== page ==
The Northern Lights


People often ask me –  how are the northern lights like in real?

Well, all I can say is breathtaking, that’s about it. Personally, I would recommend everyone to see and feel it in real if there is a chance. This special and unique experience will surely leave you astonished and speechless. But hey, the reality is not that easy isn’t it? I know…

This photo was taken in Tromsø, Norway back in October 2017, but the first time I saw the northern lights was back in 2016 when I was in Norway for the first time with one of my mates. We had stayed in Tromsø for 4 days, which we believed to be enough to witness the lights, but later turned out it was not at all. We had just chased about the lights for 3 days, nothing appeared. Day 4, we nearly gave up and decided to drive back to the airport. And all of the sudden, some ghosty white line-ish thing in the sky caught my eyes. That was when I saw the northern lights for the first time. It just became bigger and bigger and ended up covering the entire sky. The form, colour, and lightness of the lights changed constantly like it is showing off dancing in the sky for nearly 2 hours(!), and  then just disappeared like it was nothing while leaving us amazed and somehow moved.

Btw, do you know how the northern lights generate its form and beautiful colours?

First of all, the most important factor is the sun. When the sun has the explosion on its surface (so-called corona), tons of magnetic particle is released into space. When these particles reach the magnetic field of the earth, these particles react with the elements in the layer covering the earth such as oxygen, nitrogen etc… These collisions result in countless little bursts of light, called photon, which makes up the northern lights formed and coloured. The northern lights form different colours depends on which gas in the air is being reacted: for instanse, if the oxygen is reacted, the light will be green which is the most common colour to be seen in the light. Some might see pink, and even blue and white can be seen if the condition is met. But since the lights are much dimmer than the sunlight in most cases, we can hardly see it in the daytime. And more importantly, many people believe that they can see the lights anytime if they go to the polar region, which is unfortunately not correct. To be able to see the lights, these are the 3 most important key factors that have to meet the good enough condition.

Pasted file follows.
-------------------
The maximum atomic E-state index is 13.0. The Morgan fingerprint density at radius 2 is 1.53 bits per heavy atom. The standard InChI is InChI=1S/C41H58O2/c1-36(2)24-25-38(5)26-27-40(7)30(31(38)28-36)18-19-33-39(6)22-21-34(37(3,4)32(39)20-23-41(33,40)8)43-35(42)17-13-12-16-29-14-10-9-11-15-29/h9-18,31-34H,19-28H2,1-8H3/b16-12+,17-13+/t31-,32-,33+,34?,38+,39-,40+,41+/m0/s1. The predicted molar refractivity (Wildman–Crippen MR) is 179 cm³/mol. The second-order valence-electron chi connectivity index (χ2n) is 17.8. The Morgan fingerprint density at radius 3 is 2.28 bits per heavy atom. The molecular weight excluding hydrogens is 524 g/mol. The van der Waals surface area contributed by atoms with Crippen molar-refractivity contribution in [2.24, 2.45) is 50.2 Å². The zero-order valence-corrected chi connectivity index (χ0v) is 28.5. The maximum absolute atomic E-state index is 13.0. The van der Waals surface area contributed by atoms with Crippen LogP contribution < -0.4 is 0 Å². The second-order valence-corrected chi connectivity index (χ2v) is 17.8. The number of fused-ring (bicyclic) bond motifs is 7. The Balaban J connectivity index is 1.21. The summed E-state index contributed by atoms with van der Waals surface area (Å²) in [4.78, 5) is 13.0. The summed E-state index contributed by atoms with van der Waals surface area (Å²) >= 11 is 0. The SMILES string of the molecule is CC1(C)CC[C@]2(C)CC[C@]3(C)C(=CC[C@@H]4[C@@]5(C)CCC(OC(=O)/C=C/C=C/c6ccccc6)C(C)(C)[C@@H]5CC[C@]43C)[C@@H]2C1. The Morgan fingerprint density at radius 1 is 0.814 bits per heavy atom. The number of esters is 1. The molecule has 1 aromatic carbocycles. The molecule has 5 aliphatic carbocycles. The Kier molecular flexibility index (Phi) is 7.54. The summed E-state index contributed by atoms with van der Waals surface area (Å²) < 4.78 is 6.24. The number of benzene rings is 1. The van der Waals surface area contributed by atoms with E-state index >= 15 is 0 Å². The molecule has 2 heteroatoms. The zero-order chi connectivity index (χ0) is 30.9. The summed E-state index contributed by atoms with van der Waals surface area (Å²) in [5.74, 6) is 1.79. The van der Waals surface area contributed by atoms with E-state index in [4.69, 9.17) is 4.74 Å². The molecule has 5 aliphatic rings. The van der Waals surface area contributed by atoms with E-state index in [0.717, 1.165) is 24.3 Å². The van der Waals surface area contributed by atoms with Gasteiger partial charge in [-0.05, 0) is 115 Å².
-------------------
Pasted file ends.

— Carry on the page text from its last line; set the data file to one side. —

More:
1, Clear sky
2, No light pollution
3, Enough solar activities

Interestingly, almost no one I met did not know about this facts, but the exact same principle applies to the south polar region, which means you can technically see the light in the southern hemisphere such as Australia and New Zealand (Often wittnessed in Tasmania) as well. The lights you can see in this region are called The Southern Lights, and they have a different colour pattern.

October.2017 – Tromsø, Norway

*You can download this pic for free on Unsplash.

Icelandic Blue

As a person lucky enough to live in Norway, I got a chance to visit Iceland in December 2017. With 2 good friends of mine from the UK who happened to be visiting Iceland at the same time, headed to the south coast of Iceland. Took us almost 2-3 hours to get this place and took even extra time to reach the destination point where this photo was actually photographed. Despite stormy day with strong winds and blizzard, managed to reach the spot where that famous Sólheimasandur plane crash is laying, and then headed further down to the black beach which is not far from there. As arrived, the wind got even stronger towards us and it almost blew us off, but the view from the small dune was peaceful and breathtaking with the sound of foamy waves, and somehow made us feel calm, and it reminded me of olden days growing up in my favourite weather in my hometown.

December.2017 – Vik, Iceland